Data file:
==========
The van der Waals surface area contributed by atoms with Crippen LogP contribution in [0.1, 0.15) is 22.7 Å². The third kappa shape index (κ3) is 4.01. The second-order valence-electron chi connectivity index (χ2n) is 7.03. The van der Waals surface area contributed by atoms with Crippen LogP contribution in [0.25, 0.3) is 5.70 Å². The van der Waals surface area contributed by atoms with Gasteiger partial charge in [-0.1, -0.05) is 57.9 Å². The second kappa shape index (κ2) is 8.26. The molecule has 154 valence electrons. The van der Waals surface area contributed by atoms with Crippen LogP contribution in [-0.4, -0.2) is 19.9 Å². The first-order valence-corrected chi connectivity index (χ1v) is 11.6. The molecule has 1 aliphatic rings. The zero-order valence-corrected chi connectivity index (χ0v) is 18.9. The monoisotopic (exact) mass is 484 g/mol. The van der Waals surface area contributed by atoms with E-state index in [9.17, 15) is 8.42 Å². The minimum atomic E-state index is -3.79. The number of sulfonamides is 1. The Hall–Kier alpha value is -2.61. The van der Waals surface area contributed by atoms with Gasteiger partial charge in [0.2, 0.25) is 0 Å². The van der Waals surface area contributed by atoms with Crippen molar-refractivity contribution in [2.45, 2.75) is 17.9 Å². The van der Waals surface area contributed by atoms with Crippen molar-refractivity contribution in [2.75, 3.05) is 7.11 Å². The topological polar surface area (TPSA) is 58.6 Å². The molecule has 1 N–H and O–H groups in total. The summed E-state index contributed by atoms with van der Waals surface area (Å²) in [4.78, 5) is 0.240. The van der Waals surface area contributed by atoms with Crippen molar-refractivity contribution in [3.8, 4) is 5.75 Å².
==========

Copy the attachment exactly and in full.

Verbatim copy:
The van der Waals surface area contributed by atoms with Crippen LogP contribution in [0.1, 0.15) is 22.7 Å². The third kappa shape index (κ3) is 4.01. The second-order valence-electron chi connectivity index (χ2n) is 7.03. The van der Waals surface area contributed by atoms with Crippen LogP contribution in [0.25, 0.3) is 5.70 Å². The van der Waals surface area contributed by atoms with Gasteiger partial charge in [-0.1, -0.05) is 57.9 Å². The second kappa shape index (κ2) is 8.26. The molecule has 154 valence electrons. The van der Waals surface area contributed by atoms with Crippen LogP contribution in [-0.4, -0.2) is 19.9 Å². The first-order valence-corrected chi connectivity index (χ1v) is 11.6. The molecule has 1 aliphatic rings. The zero-order valence-corrected chi connectivity index (χ0v) is 18.9. The monoisotopic (exact) mass is 484 g/mol. The van der Waals surface area contributed by atoms with E-state index in [9.17, 15) is 8.42 Å². The minimum atomic E-state index is -3.79. The number of sulfonamides is 1. The Hall–Kier alpha value is -2.61. The van der Waals surface area contributed by atoms with Gasteiger partial charge in [0.2, 0.25) is 0 Å². The van der Waals surface area contributed by atoms with Crippen molar-refractivity contribution in [2.45, 2.75) is 17.9 Å². The van der Waals surface area contributed by atoms with Crippen molar-refractivity contribution in [2.75, 3.05) is 7.11 Å². The topological polar surface area (TPSA) is 58.6 Å². The molecule has 1 N–H and O–H groups in total. The summed E-state index contributed by atoms with van der Waals surface area (Å²) in [4.78, 5) is 0.240. The van der Waals surface area contributed by atoms with Crippen molar-refractivity contribution in [3.8, 4) is 5.75 Å².